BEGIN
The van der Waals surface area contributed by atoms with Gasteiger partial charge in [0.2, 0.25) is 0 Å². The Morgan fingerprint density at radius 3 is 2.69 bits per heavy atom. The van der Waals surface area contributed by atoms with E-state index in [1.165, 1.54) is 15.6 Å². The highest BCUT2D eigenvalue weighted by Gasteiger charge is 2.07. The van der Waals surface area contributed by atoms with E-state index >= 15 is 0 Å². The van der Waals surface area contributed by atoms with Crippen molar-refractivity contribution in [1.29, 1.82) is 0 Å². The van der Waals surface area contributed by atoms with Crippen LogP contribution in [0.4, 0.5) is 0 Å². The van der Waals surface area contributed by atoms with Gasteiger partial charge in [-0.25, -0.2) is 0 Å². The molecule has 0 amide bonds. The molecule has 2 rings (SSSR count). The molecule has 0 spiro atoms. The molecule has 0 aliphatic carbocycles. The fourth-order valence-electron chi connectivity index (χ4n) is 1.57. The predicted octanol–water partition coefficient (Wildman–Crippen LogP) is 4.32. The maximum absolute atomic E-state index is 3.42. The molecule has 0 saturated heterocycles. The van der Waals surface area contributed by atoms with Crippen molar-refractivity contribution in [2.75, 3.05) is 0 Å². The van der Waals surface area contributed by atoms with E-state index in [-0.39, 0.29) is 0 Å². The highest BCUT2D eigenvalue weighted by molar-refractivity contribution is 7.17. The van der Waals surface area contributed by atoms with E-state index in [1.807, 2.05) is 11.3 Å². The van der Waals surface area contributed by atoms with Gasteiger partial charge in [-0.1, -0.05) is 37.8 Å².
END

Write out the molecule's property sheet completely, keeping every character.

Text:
The van der Waals surface area contributed by atoms with Gasteiger partial charge in [0.2, 0.25) is 0 Å². The Morgan fingerprint density at radius 3 is 2.69 bits per heavy atom. The van der Waals surface area contributed by atoms with E-state index in [1.165, 1.54) is 15.6 Å². The highest BCUT2D eigenvalue weighted by Gasteiger charge is 2.07. The van der Waals surface area contributed by atoms with E-state index >= 15 is 0 Å². The van der Waals surface area contributed by atoms with Crippen molar-refractivity contribution in [1.29, 1.82) is 0 Å². The van der Waals surface area contributed by atoms with Crippen LogP contribution in [0.4, 0.5) is 0 Å². The van der Waals surface area contributed by atoms with Gasteiger partial charge in [-0.25, -0.2) is 0 Å². The molecule has 0 amide bonds. The molecule has 2 rings (SSSR count). The molecule has 0 spiro atoms. The molecule has 0 aliphatic carbocycles. The fourth-order valence-electron chi connectivity index (χ4n) is 1.57. The predicted octanol–water partition coefficient (Wildman–Crippen LogP) is 4.32. The maximum absolute atomic E-state index is 3.42. The molecule has 0 saturated heterocycles. The van der Waals surface area contributed by atoms with Crippen molar-refractivity contribution in [2.75, 3.05) is 0 Å². The van der Waals surface area contributed by atoms with E-state index in [-0.39, 0.29) is 0 Å². The highest BCUT2D eigenvalue weighted by molar-refractivity contribution is 7.17. The van der Waals surface area contributed by atoms with E-state index in [1.807, 2.05) is 11.3 Å². The van der Waals surface area contributed by atoms with Gasteiger partial charge in [-0.1, -0.05) is 37.8 Å².